“It was very important to both Oliver and me that Nicholas wasn’t certain of his sexuality,” Brummer said in a video interview from Cape Town. “His focus is survival, finding out how to fit in, and in finding Dylan something in him ignites, and his understanding of the world shifts.”
The deep social repression of sexuality and of otherness is evoked midway through the film in a brightly colored, sun-dappled flashback to a childhood experience of humiliation, which Hermanus drew from his own memories. It is shot in a single take, one of several unpredictable cinematic decisions that inflect the movie. “We set a lot of rules beforehand about our choices, but sometimes you just surrender to what is there,” said Jamie D. Ramsay, the director of photography, who had worked with Hermanus on two previous films. “Oliver is brave and will commit and say, ‘OK that’s the shot.'”
Hermanus, who was 11 when apartheid ended, said that he had always been obsessed with films, shooting his first movie — “a horror movie, terrible, starring my cousin” — at 13. After earning a degree in film and media studies from the University of Cape Town, he worked at a film production company (“as a slave”) eventually becoming a newspaper photographer. All the time, he said, “I wanted to be a filmmaker, and was living through a depression as a colored South African who just didn’t know how to make that happen.”
A chance meeting with the director Roland Emmerich and his cinematographer, Ueli Steiger, in a Cape Town restaurant led to a friendship that changed everything. “One day Roland said to me, if you can get in to film school, I’ll give you a scholarship,” Hermanus recounted. “Somehow they saw something in me; it’s a perfect example of what it means to invest in people.”
Hermanus went to the London Film School for three years, and made the full-length “Shirley Adams” as his graduation movie. “You are supposed to make a short film, but I wore them out,” Hermanus said. The film’s critical success in South Africa and abroad led to the invitation of a residency in Cannes, where he began to work on “Beauty,” a study of a gay obsession in a tight Afrikaans community.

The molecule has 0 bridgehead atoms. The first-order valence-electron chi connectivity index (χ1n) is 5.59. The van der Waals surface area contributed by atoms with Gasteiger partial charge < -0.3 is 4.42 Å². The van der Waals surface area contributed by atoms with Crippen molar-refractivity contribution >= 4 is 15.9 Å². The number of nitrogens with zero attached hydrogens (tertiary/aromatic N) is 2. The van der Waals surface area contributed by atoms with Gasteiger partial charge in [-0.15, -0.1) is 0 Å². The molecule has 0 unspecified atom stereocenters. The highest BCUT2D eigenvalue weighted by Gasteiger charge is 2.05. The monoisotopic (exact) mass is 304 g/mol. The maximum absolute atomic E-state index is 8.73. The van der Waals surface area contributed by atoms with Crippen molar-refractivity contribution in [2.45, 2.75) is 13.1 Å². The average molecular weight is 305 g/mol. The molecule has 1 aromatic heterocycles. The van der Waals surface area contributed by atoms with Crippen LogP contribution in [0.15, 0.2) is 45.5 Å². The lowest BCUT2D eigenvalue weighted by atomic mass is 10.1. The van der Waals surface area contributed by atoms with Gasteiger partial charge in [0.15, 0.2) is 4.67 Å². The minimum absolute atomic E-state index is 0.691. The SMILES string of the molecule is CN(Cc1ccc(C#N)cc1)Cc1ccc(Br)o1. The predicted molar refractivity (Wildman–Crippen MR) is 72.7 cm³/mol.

Like Hermanus’s other films, “Moffie” is the product of what he describes as “forensic” preparation. He researched the era, helped by Ramsay, who had collected images of the South African border war in the ’70s and ’80s before he was involved with the movie. And the director met regularly with the actors for months, working out their back stories, then sent them to a boot camp for a week.
“Oliver created an environment in which anything was possible because we understood our characters and that world,” Hilton Pelser, who plays the terrifying Sergeant Brand, said in a video interview. “I came to understand what Brand is trying to do; in a very dark, very violent way, he is trying to save their lives.”
The movie, Hermanus said, is a reflection of the crumbling of apartheid, the moment when the minority government cranked up fear and distrust because it was losing its grip. There are very few Black figures in the movie, and all are the brief subject of violence or contempt. “I wanted the film to be from the perspective of white South Africa,” Hermanus said, “and that was its reality.”
Despite that perspective, Hermanus feels “Moffie” resonates in broader ways. “I see it as a portrait of the factory, how men were being made in the service of an ideology,” he said. “That relates to their treatment of women, their treatment of other races, how they potentially become the men we identify as problematic today.”
Apartheid, he added, “isn’t one face. It’s a bit like World War II — there are lots of different films you could make. ‘Moffie’ is about just one facet of that history: the beginning of the end.”